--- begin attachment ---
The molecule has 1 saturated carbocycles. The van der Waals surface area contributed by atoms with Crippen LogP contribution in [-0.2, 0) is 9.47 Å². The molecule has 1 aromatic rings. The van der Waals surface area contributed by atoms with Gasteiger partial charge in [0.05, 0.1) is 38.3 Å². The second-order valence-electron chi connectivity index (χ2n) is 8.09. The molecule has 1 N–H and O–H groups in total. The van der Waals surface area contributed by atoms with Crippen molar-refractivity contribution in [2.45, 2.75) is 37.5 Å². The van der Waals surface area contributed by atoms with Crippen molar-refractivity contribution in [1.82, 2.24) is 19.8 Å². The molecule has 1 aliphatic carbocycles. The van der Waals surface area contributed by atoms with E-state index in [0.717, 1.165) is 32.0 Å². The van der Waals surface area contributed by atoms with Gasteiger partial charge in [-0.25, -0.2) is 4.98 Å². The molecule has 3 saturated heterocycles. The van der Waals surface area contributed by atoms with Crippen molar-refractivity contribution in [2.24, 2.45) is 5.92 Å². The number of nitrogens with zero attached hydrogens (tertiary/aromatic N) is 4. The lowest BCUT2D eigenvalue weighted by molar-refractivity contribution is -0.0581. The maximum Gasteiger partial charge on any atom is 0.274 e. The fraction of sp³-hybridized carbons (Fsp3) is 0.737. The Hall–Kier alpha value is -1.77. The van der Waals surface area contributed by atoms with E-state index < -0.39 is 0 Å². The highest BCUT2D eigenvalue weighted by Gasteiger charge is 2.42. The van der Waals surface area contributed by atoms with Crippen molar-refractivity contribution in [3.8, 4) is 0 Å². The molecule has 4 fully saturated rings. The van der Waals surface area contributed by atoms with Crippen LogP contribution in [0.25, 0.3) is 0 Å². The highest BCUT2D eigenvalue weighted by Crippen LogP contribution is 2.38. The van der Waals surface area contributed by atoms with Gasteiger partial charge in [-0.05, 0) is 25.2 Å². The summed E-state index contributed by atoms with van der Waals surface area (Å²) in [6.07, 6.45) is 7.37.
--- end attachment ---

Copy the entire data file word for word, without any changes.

The molecule has 1 saturated carbocycles. The van der Waals surface area contributed by atoms with Crippen LogP contribution in [-0.2, 0) is 9.47 Å². The molecule has 1 aromatic rings. The van der Waals surface area contributed by atoms with Gasteiger partial charge in [0.05, 0.1) is 38.3 Å². The second-order valence-electron chi connectivity index (χ2n) is 8.09. The molecule has 1 N–H and O–H groups in total. The van der Waals surface area contributed by atoms with Crippen molar-refractivity contribution in [2.45, 2.75) is 37.5 Å². The van der Waals surface area contributed by atoms with Crippen molar-refractivity contribution in [1.82, 2.24) is 19.8 Å². The molecule has 1 aliphatic carbocycles. The van der Waals surface area contributed by atoms with E-state index in [0.717, 1.165) is 32.0 Å². The van der Waals surface area contributed by atoms with Gasteiger partial charge in [-0.25, -0.2) is 4.98 Å². The molecule has 3 saturated heterocycles. The van der Waals surface area contributed by atoms with Crippen molar-refractivity contribution in [2.24, 2.45) is 5.92 Å². The number of nitrogens with zero attached hydrogens (tertiary/aromatic N) is 4. The lowest BCUT2D eigenvalue weighted by molar-refractivity contribution is -0.0581. The maximum Gasteiger partial charge on any atom is 0.274 e. The fraction of sp³-hybridized carbons (Fsp3) is 0.737. The Hall–Kier alpha value is -1.77. The van der Waals surface area contributed by atoms with E-state index < -0.39 is 0 Å². The highest BCUT2D eigenvalue weighted by Gasteiger charge is 2.42. The van der Waals surface area contributed by atoms with Crippen molar-refractivity contribution in [3.8, 4) is 0 Å². The molecule has 4 fully saturated rings. The van der Waals surface area contributed by atoms with Crippen LogP contribution in [0.25, 0.3) is 0 Å². The highest BCUT2D eigenvalue weighted by Crippen LogP contribution is 2.38. The van der Waals surface area contributed by atoms with Gasteiger partial charge in [-0.05, 0) is 25.2 Å². The summed E-state index contributed by atoms with van der Waals surface area (Å²) in [6.07, 6.45) is 7.37.